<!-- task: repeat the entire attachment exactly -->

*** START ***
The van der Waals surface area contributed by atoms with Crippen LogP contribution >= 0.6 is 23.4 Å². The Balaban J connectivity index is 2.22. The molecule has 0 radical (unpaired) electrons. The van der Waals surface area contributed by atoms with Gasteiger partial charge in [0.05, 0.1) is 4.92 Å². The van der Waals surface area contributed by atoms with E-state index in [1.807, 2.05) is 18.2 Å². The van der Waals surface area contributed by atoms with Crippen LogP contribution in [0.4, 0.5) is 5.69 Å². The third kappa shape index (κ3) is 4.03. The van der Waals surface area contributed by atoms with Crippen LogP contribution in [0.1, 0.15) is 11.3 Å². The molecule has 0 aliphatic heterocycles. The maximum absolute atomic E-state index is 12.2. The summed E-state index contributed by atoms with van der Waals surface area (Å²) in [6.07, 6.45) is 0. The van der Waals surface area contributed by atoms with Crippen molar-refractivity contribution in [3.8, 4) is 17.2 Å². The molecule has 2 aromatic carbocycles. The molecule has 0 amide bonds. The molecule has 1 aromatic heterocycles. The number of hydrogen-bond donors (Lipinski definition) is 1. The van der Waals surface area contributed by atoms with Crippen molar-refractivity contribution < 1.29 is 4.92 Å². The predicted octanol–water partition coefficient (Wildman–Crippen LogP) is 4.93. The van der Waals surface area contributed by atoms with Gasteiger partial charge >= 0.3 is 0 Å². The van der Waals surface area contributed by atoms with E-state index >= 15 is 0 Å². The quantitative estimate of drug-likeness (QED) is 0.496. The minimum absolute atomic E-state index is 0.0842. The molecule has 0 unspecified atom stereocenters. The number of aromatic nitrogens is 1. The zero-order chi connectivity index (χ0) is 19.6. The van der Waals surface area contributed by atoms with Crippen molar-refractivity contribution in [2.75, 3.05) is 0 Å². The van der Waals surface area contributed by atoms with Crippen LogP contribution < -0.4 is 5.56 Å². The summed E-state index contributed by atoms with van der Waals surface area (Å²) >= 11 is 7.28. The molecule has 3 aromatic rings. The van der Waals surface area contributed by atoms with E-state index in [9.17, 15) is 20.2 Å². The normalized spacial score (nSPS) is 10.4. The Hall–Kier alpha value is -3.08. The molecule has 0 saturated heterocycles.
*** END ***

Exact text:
The van der Waals surface area contributed by atoms with Crippen LogP contribution >= 0.6 is 23.4 Å². The Balaban J connectivity index is 2.22. The molecule has 0 radical (unpaired) electrons. The van der Waals surface area contributed by atoms with Gasteiger partial charge in [0.05, 0.1) is 4.92 Å². The van der Waals surface area contributed by atoms with E-state index in [1.807, 2.05) is 18.2 Å². The van der Waals surface area contributed by atoms with Crippen LogP contribution in [0.4, 0.5) is 5.69 Å². The third kappa shape index (κ3) is 4.03. The van der Waals surface area contributed by atoms with Crippen LogP contribution in [0.1, 0.15) is 11.3 Å². The molecule has 0 aliphatic heterocycles. The maximum absolute atomic E-state index is 12.2. The summed E-state index contributed by atoms with van der Waals surface area (Å²) in [6.07, 6.45) is 0. The van der Waals surface area contributed by atoms with Crippen molar-refractivity contribution in [3.8, 4) is 17.2 Å². The molecule has 2 aromatic carbocycles. The molecule has 0 amide bonds. The molecule has 1 aromatic heterocycles. The number of hydrogen-bond donors (Lipinski definition) is 1. The van der Waals surface area contributed by atoms with Crippen molar-refractivity contribution < 1.29 is 4.92 Å². The predicted octanol–water partition coefficient (Wildman–Crippen LogP) is 4.93. The van der Waals surface area contributed by atoms with Gasteiger partial charge >= 0.3 is 0 Å². The van der Waals surface area contributed by atoms with E-state index >= 15 is 0 Å². The quantitative estimate of drug-likeness (QED) is 0.496. The minimum absolute atomic E-state index is 0.0842. The molecule has 0 unspecified atom stereocenters. The number of aromatic nitrogens is 1. The zero-order chi connectivity index (χ0) is 19.6. The van der Waals surface area contributed by atoms with Crippen molar-refractivity contribution in [2.75, 3.05) is 0 Å². The van der Waals surface area contributed by atoms with Crippen LogP contribution < -0.4 is 5.56 Å². The summed E-state index contributed by atoms with van der Waals surface area (Å²) >= 11 is 7.28. The molecule has 3 aromatic rings. The van der Waals surface area contributed by atoms with E-state index in [9.17, 15) is 20.2 Å². The normalized spacial score (nSPS) is 10.4. The Hall–Kier alpha value is -3.08. The molecule has 0 saturated heterocycles.